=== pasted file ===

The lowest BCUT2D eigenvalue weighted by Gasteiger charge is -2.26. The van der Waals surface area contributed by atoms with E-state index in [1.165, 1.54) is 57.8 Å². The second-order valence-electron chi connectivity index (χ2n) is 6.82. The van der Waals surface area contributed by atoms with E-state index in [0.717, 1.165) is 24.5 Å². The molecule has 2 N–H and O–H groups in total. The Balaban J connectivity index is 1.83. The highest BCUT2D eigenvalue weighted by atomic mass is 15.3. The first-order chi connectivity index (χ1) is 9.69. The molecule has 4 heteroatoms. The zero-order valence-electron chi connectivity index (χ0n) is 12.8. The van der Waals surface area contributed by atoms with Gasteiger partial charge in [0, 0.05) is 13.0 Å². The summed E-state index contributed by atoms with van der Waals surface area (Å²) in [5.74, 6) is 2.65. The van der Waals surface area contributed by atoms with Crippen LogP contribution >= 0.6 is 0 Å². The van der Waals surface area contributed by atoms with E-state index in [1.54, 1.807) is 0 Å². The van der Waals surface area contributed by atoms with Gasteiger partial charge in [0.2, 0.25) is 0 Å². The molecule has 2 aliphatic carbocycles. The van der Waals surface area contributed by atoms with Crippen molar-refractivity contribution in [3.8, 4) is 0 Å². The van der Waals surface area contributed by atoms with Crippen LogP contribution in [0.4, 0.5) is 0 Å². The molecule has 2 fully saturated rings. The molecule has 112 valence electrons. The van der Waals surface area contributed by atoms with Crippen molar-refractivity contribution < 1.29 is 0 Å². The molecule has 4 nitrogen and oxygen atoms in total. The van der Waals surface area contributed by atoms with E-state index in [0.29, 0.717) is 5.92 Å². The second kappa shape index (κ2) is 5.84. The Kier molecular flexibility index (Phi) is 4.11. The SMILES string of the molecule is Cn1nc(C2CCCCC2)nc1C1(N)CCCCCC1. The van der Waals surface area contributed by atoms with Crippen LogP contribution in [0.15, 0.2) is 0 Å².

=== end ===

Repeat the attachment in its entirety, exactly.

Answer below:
The lowest BCUT2D eigenvalue weighted by Gasteiger charge is -2.26. The van der Waals surface area contributed by atoms with E-state index in [1.165, 1.54) is 57.8 Å². The second-order valence-electron chi connectivity index (χ2n) is 6.82. The van der Waals surface area contributed by atoms with E-state index in [0.717, 1.165) is 24.5 Å². The molecule has 2 N–H and O–H groups in total. The Balaban J connectivity index is 1.83. The highest BCUT2D eigenvalue weighted by atomic mass is 15.3. The first-order chi connectivity index (χ1) is 9.69. The molecule has 4 heteroatoms. The zero-order valence-electron chi connectivity index (χ0n) is 12.8. The van der Waals surface area contributed by atoms with Gasteiger partial charge in [0, 0.05) is 13.0 Å². The summed E-state index contributed by atoms with van der Waals surface area (Å²) in [5.74, 6) is 2.65. The van der Waals surface area contributed by atoms with Crippen LogP contribution >= 0.6 is 0 Å². The van der Waals surface area contributed by atoms with E-state index in [1.54, 1.807) is 0 Å². The van der Waals surface area contributed by atoms with Gasteiger partial charge in [0.2, 0.25) is 0 Å². The molecule has 2 aliphatic carbocycles. The van der Waals surface area contributed by atoms with Crippen molar-refractivity contribution in [3.8, 4) is 0 Å². The van der Waals surface area contributed by atoms with Crippen LogP contribution in [0.4, 0.5) is 0 Å². The molecule has 2 fully saturated rings. The molecule has 112 valence electrons. The van der Waals surface area contributed by atoms with Crippen molar-refractivity contribution < 1.29 is 0 Å². The molecule has 4 nitrogen and oxygen atoms in total. The van der Waals surface area contributed by atoms with E-state index in [0.29, 0.717) is 5.92 Å². The second kappa shape index (κ2) is 5.84. The Kier molecular flexibility index (Phi) is 4.11. The SMILES string of the molecule is Cn1nc(C2CCCCC2)nc1C1(N)CCCCCC1. The van der Waals surface area contributed by atoms with Crippen LogP contribution in [0.15, 0.2) is 0 Å².